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Woodrats (Neotoma cinerea) are large, timid rodents with a long, bushy tail that distinguishes them from brown and roof rats. Their dense, soft fur is typically grey with light brown sides and white on the feet and undersides. Males, which are about 10% larger than females, measure anywhere from 11 to 18 inches from nose to tail and weigh between 211 and 526 grams.
Like most rat species, the woodrat is omnivorous but prefers to eat vegetation like foliage from herbs, trees and shrubs. They have been known to stockpile large amounts of dried vegetation to serve as a food source during the winter months, hence their alternate name, ‘packrat.’
When their preferred diet is not readily available, they can and will raid human homes to eat food stored there. They will chew boxes and containers open, and even steal bright objects that catch their attention. You know you have a woodrat problem when items like coins, jewellery and keys go missing only to appear somewhere else in the house. Unlike brown rats and roof rats, they don’t appear to have any fear of new, unknown objects.
Where to find them
Woodrats are nocturnal. In the wild, they are solitary, with one rat per 20 acres being the average density. They build nests in rocky crevices and line them with items they have collected, like plants, sticks, dried vegetation and shiny objects. When they get into your house, they build equally intricate nesting areas consisting of several ‘rooms.’
Woodrats are solitary except when breeding season arrives. After a gestation period of four to five weeks, the females will give birth to a litter of four young on average. According to some sources, woodrats have multiple litters per year while other authorities state that their reproduction is limited to a single litter per year. The young are weaned at around 40 days old and become sexually mature at the age of two months.
Woodrats can spread the same diseases as many other rodents. They include:
- Plague, which can be transmitted through the bite of an infected rat or the fleas that they carry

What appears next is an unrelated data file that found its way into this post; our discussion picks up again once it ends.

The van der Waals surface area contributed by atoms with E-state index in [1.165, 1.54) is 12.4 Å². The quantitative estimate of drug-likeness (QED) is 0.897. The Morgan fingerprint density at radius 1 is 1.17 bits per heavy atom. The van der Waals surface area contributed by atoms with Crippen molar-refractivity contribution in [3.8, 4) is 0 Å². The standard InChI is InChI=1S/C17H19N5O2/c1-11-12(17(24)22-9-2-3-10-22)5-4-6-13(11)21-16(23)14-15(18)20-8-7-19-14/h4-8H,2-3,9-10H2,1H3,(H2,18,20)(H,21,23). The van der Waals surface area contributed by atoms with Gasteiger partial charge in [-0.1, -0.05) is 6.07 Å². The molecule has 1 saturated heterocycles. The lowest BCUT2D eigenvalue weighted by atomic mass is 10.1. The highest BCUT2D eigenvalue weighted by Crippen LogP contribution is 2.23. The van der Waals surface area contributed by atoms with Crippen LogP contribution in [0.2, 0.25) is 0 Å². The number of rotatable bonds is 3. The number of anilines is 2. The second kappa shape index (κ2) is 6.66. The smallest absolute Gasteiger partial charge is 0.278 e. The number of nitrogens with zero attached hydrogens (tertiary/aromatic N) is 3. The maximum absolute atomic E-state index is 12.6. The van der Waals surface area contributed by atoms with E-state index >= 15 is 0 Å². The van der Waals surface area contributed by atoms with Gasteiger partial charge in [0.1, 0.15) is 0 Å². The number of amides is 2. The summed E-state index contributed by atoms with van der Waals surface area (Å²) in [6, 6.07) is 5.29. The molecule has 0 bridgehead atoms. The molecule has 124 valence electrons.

- Leptospirosis, which can be spread through exposure to woodrat urine or feces
- Rat-bite fever due to a bite or scratch from an infected woodrat as well as consuming food or water contaminated by rat feces
- Salmonellosis, which is spread through feces-contaminated food and water
Signs of an infestation
The most common sign of a woodrat infestation is droppings throughout your home. Adult animals can produce up to 50 droppings a day, all of them oval-shaped and around 1/2 inch in length. Other evidence of woodrats’ presence includes:
- Strong odor, indicating the presence of urine
- Gnaw marks on wooden structures like floor joists, corners, and cupboards containing food
- Signs of chewing on food containers like cardboard boxes and plastic storage totes
- Finding misplaced bright or shiny objects throughout the rooms of your home
How to keep them out of your home
You can prevent a woodrat infestation by using many of the same techniques used to manage deer mice and roof rats, namely:
- Cutting away tree branches and vegetation that are less than six feet away from your roof, eaves and attic area
- Storing food in the refrigerator or chew-proof containers made from glass or metal
- Sealing off all potential openings, such as torn screens, damaged door and window weather seals, and gaps around wires, pipes and cables running into the home
- Keeping all food waste in secure containers and removing sources of standing water, like buckets
Need woodrat control services?
Woodrats are solitary animals, so infestations are not as large as those of other rat species, and you may be able to manage the problem yourself with traps or poison. They are also interested in new objects and will readily approach a trap with an enticing piece of bait. You can purchase these rodent control tools at a hardware store or garden centre.
If you do find yourself with a woodrat problem that resists DIY measures, give yourself and your family peace of mind by calling a professional exterminator. At Action Pest Control, we can come to your home in and around Hamilton, Burlington and Oakville at any time of the day or night and use control methods that don’t pose a risk to your children or pets. We will even follow up to ensure that the problem has been eliminated. Don’t put your health or your home’s integrity at risk- contact Action Pest Control now.